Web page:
Green Clean Schools Celebrates Leadership Success
On July 28 and 29, 2016, more than 80 people — including 45 facility operators from 21 unique schools and universities — gathered for two days of engaging discussion about how to work together to move the green cleaning movement forward.
The Green Clean Schools Leadership Institute, presented by Healthy Schools Campaign and held in Ellicott City, Maryland, offered networking among members of the industry, representatives from the U.S. EPA and NGOs, and Healthy Schools Campaign staff. It also featured panel discussions on leadership as a key element in the green cleaning movement, as well as participation in the first-ever Systems Thinking Systems Change simulation geared toward school facility operators.
On the first day of the event, attendees broke into smaller groups to participate in a facilitated simulation, working as a team to navigate a school system to push a specific change through to completion. Competition ran high, teams got excited and groups were moving around the room in a way that’s rarely seen in a conference setting. The results were some takeaway lessons that are vital to the success of green cleaning programs, such as the importance of getting buy-in from top leadership, stakeholders and the community.
On day two, attendees toured two well-maintained buildings within the Howard County Public Schools school district, which helped show practical application of key leadership skills. Custodial staff was placed in stations throughout the buildings, explaining sustainability, green cleaning practices, equipment, zone and team cleaning, and integrated pest management.
Tour guests saw firsthand how Maryland’s state laws on integrated pest management, green cleaning and environmental literacy have shaped the programs and procedures at a school level. This tour was also an important way for the green cleaning team at Howard County Schools to get recognized for all of the wonderful work they are doing to protect the health of their schools, staff and students.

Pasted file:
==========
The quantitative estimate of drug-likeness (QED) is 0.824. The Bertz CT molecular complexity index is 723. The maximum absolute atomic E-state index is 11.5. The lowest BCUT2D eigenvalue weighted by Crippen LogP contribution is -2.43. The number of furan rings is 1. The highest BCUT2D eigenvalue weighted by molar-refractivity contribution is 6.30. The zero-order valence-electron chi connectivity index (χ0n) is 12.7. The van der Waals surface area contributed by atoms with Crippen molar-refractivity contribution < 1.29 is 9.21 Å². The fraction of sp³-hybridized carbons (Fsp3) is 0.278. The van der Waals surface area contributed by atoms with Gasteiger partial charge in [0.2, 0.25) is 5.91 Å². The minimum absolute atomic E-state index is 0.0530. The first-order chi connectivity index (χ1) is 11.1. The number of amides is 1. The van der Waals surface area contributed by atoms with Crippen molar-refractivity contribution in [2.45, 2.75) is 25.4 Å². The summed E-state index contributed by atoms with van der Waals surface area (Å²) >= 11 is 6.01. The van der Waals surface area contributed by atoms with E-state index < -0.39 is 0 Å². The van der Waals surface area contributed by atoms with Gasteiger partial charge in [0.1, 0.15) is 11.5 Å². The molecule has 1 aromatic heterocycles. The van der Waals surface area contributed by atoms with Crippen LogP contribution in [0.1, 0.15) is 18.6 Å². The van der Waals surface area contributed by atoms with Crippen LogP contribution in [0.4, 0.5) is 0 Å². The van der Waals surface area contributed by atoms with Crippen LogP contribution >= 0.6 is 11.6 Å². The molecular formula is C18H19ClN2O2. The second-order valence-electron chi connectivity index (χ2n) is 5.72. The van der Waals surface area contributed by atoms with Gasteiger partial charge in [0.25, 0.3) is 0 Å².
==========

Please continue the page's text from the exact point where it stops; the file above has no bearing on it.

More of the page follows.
The event also offered leadership training throughout. Green Clean Schools Leadership Council members reminded attendees over and over that there is no green cleaning without strong leadership.
Finally, Steve Ashkin led a discussion full of sports analogies that inspired attendees to lead, and ignited a conversation among attendees that asked how facility operators could lead the green cleaning movement to new heights.
In a statement, Healthy Schools Campaign said:
“We left Maryland feeling more than ever before the need for the recognition of the people who work tirelessly every day to keep schools healthy and clean, those in school facility roles.
“At Healthy Schools Campaign, we recognize the importance of providing students and staff with the opportunity to learn and work in a place that is healthy and safe. We recognize that how schools are built and maintained contribute to a positive setting for learning and working. We recognize that an institution’s approach to cleaning says a lot about how they value students and staff, the communities they are located in, the planet and their sense of connectedness to the broader good and future generations. And, we know that it takes leaders, on the ground, in schools and universities across the country to help steward these institutions down the right path. The Leadership Institute acknowledged and helped inspire many of those leaders.”